Lately, Ive been getting there later than I prefer. My studio is kind of far from my home, so I usually have to wait for the car I share with my wife to be available to me. We both work full time and have a child, so other things often take priority. Because of this, I do a lot of preparation outside the studio, such as working digitally, searching for reference images, taking notes, etc. The neighborhood my studio is in is mostly industrial, with warehouses and treeless sidewalks. There’s a great coffee roaster next door but it closes too early to grab anything from the counter. Still, I do enjoy the smell of the beans roasting as it fills the air outside my studio building at night. Once I get to the studio, I take a few minutes to reacquaint myself with whatever I had going on the day before. If I have something on the wall already, then I’ve probably done some work digitally over a photo of it to progress it further. I get started by trying to recreate the digital changes using paint. If the wall is empty, I staple a piece of canvas up there and prime it right away. As it dries, I look through photographs and video stills I’ve saved and try to find something to start with. I’m usually ready to paint before the primer has a chance to fully dry and so I might start with an acrylic under layer that’s compatible with the acrylic primer. I’m never satisfied with the acrylics, so it always gets repainted in oil eventually. Several hours later, sometime between 10 and 11 P.M., I stop, clean my brushes, and take a few photographs to work on later at home. I wind down on the drive home by listening to some classic rock, like The Rolling Stones or Velvet Underground or 80’s industrial music, like Skinny Puppy or Ministry. Industrial music is also really good to paint to, probably because of the almost mechanical repetition in the beats and sounds. This results in a bit of dancing and aggressive brush strokes. When I’m going for an image that’s a bit more sentimental and poetic, however, I go for Simon and Garfunkel. Otherwise, it’s good to just paint in silence. The floor my studio is on has several art studios set up in an arrangement resembling a shanty town. I haven’t yet met too many artists there, but I’m hoping to get in some longer days and try to actually get to know some.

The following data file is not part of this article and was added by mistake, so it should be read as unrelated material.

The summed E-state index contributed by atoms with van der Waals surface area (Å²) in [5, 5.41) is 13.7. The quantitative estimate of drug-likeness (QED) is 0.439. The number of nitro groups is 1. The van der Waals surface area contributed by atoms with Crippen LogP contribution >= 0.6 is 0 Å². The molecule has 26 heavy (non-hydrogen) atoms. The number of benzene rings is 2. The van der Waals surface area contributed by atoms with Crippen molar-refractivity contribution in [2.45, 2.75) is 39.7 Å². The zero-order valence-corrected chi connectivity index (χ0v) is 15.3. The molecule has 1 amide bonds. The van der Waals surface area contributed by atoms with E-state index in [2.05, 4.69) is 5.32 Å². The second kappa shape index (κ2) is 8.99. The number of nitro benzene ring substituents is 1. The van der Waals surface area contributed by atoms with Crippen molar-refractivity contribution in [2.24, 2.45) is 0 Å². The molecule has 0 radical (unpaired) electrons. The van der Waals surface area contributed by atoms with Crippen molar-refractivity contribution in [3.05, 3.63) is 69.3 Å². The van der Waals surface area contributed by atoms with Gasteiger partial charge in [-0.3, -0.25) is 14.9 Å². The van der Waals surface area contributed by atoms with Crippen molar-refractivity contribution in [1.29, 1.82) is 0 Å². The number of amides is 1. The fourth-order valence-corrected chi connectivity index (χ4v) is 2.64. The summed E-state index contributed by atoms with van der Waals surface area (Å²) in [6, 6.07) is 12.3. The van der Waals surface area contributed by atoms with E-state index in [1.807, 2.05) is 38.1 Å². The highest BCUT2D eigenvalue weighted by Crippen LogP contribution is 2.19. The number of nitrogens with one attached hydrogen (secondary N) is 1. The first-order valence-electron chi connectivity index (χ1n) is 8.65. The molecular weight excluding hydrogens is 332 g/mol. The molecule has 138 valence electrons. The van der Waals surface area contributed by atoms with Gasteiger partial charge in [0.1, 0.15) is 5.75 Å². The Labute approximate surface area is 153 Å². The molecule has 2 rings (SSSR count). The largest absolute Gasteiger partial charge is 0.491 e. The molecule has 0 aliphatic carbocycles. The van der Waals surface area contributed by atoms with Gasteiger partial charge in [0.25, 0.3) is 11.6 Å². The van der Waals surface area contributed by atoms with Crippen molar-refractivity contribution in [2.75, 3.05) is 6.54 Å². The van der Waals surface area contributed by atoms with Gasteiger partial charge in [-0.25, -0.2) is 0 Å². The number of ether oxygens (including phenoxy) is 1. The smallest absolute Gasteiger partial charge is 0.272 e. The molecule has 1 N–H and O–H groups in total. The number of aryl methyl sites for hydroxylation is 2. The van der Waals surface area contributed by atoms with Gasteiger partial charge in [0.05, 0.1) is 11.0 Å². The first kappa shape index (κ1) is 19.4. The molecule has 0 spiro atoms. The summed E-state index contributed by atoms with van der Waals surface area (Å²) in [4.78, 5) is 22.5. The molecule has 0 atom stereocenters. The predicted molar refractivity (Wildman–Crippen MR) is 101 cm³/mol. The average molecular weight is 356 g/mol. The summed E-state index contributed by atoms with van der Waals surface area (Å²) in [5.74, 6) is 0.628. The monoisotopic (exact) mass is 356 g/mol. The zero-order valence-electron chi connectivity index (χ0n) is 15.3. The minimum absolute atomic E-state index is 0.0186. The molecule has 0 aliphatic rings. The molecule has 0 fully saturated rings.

Who are your favorite artists?

Of the really famous ones, I’d have to say Anselm Kiefer, Robert Rauschenberg, Chuck Close, and Gerard Richter. I’m really into artists that experiment with a lot of different materials. I’m also continually inspired by some younger local Chicago-based artists I know and admire, such as Cindy Bernhard, Boris Ostrerov, Mel Cook, Steve Amos, and Jared Weis (who now lives in Santa Fe). I feel it’s really important to know at least a few artists to motivate and challenge you.

Where do you go to discover new artists?

I try to get out to art shows as much as possible, though these days that’s almost impossible thanks to the pandemic. I work at the Museum of Contemporary Art here in Chicago, so that helps introduce me to more established artists. I also find artists through Instagram. I publish an arts magazine called WERKS, where I interview artists I meet and feature their work. I find that creating a project like this has really forced me to seek out other artists and actually get to know people.

David Paul Downs is an artist based in Chicago who was recently shortlisted for The Hopper Prize. To learn more about the artist: